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School, as it is, can already be a big enough struggle for some students when it comes to learning. And although as a teacher you can help your students learn the material to excel in their studies, teaching your kids how to make friends may be just as important to their growth and progression as lessons that involve books and homework assignments. Here’s a list of strategies to help create friendships and nurture bonds among students.

Introductions are Key

Whether it’s the first day of school or a new addition to your class, having your students say their names to each other with good eye contact and manners is a good way to get the ball rolling. If your students are old enough to read, you can even have them create and decorate fun nametags as a way to express themselves creatively to help tell “their” personal story.

Encourage Questions

What’s a better way to engage interaction with someone than to ask compelling and relatable questions? Encouraging students to ask other students questions like, what toys he or she likes to play with, their hobbies and if they can join in the game is a good start to building relationships among students. Open-ended questions are the best for students to ask one another, since there isn’t a simple one-word “yes” or “no” answer. It encourages students to think about their response and create conversation.

Playground Playmates

As a teacher, you’re just as much a navigator in helping kids make friends as you are an educator helping kids develop fundamentals and book-based knowledge. Sometimes kids just need to be steered in the right direction and they can take it from there. Suggesting activities and/or games can help students relate to one another, especially if you put them in smaller groups or pairs to help make the bigger classroom less intimidating.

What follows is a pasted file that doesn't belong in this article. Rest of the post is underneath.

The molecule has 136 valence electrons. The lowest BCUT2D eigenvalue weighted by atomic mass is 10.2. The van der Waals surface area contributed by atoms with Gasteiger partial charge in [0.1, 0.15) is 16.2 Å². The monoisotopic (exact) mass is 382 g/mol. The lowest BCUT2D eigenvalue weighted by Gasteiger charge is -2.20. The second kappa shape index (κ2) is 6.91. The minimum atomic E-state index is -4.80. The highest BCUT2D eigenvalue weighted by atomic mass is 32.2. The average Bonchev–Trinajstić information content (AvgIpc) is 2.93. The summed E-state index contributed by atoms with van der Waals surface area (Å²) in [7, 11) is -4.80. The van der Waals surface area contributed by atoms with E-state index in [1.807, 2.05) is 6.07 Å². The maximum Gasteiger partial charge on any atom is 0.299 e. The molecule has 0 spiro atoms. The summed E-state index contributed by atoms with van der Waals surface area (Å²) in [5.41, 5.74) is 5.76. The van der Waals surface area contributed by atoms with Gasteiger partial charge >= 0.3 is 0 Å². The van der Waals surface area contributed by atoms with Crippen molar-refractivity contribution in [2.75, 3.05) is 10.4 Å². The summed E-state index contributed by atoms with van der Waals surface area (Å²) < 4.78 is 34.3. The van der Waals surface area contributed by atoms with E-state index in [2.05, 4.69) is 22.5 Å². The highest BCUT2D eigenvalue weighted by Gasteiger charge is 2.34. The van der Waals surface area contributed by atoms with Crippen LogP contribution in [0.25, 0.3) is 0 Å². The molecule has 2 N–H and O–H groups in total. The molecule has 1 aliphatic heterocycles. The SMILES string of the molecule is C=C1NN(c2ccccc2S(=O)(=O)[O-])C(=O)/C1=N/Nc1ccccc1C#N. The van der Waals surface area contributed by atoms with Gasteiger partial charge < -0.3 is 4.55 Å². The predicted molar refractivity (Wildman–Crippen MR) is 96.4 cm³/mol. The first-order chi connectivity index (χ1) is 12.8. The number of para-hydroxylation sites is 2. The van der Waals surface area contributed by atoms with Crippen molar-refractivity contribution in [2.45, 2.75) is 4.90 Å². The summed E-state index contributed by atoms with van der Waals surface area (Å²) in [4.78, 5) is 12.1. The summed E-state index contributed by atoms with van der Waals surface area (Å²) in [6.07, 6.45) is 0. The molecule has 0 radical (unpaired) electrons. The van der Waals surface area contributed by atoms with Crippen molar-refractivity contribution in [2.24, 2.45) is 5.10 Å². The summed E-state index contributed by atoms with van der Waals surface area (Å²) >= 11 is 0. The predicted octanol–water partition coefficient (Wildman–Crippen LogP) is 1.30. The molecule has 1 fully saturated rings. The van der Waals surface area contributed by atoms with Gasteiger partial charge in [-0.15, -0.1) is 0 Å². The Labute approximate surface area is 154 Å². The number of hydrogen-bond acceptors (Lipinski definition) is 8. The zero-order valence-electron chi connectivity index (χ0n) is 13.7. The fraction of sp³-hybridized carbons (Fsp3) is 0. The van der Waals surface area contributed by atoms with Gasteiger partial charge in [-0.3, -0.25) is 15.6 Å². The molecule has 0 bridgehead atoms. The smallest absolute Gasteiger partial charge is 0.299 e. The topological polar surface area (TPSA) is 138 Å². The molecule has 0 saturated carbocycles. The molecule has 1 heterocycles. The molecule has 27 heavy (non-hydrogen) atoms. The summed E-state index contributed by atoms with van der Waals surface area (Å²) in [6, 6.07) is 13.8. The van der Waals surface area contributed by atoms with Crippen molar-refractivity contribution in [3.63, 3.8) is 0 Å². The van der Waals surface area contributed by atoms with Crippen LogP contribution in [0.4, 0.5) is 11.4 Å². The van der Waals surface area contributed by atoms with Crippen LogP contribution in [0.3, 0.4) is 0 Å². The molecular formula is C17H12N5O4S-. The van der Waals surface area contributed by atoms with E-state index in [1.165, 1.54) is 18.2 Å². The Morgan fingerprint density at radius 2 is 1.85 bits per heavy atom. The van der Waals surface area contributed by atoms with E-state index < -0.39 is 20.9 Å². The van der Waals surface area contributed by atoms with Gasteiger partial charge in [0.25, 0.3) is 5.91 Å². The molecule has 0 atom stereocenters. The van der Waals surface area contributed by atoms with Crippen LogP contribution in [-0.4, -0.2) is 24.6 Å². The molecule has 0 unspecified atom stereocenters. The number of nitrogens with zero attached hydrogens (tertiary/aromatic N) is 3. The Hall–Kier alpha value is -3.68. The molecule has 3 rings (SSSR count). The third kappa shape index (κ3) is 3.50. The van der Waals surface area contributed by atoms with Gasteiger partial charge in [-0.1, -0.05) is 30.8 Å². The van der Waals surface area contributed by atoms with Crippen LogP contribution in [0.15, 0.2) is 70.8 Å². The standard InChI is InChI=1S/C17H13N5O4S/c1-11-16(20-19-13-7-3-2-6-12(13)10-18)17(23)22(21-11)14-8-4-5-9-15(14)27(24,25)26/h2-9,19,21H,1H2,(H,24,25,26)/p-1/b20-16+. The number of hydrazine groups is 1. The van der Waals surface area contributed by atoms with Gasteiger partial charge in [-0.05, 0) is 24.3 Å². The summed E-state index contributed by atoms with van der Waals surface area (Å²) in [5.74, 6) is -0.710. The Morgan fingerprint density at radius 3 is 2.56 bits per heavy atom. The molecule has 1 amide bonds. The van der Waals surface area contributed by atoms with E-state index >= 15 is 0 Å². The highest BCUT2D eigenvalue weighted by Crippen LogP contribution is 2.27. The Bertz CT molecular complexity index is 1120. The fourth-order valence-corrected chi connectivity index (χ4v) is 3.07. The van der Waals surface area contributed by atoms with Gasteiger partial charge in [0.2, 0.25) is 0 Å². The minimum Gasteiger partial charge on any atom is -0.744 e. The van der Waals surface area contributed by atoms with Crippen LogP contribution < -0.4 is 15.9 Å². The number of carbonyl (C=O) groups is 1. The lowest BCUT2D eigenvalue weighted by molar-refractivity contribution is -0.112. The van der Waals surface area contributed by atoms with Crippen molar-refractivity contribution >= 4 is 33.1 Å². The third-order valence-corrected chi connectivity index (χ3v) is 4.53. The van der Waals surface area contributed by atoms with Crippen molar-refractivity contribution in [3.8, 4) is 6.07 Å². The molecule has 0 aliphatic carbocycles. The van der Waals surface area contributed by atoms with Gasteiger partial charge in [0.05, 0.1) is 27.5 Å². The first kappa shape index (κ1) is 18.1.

Show & Tell

Show & Tell is an ageless school tradition because it encourages students to learn about each other while giving every student their own fifteen seconds in the limelight. A good impression during Show & Tell (especially anytime pets are involved—you know it’s true) is a sure way to get kids to interact and foster budding friendships.

Leverage Student Work in Your Decorating

Students love seeing their own work on display. The same theory of excitement and pride when they show their parents their work, applies to the classroom, only they get to see other students work as well. This sense of ownership can introduce collaboration and friendly competition among the class, especially in terms of crafts and artwork.

Theme Days

Learning and partying can be synonymous, contrary to popular belief. Having theme days like “Classroom Beach Days,” “Tie-Dye Shirt Making Days” and “Fun Pet Days (hey, if it isn’t broke, don’t fix it)” can help encourage students to step out of the realm of routine and away from their personal shells.

As a teacher, your job on paper may be teaching kids about reading, writing and arithmetic but to teach kids how to make friends is the behind-the-scenes work that can really help kids grow and prosper socially, personally, and academically.

Krista Wolfe is a marketing project manager for Quill.com where she writes to help small businesses, teachers and healthcare professionals make more informed decisions on office essentials. She also writes on our new community blog, Café Quill, about a wide range of business matters such as leadership, productivity and work-life balancing. Krista lives in Chicago and you can find her on Google+ or LinkedIN.

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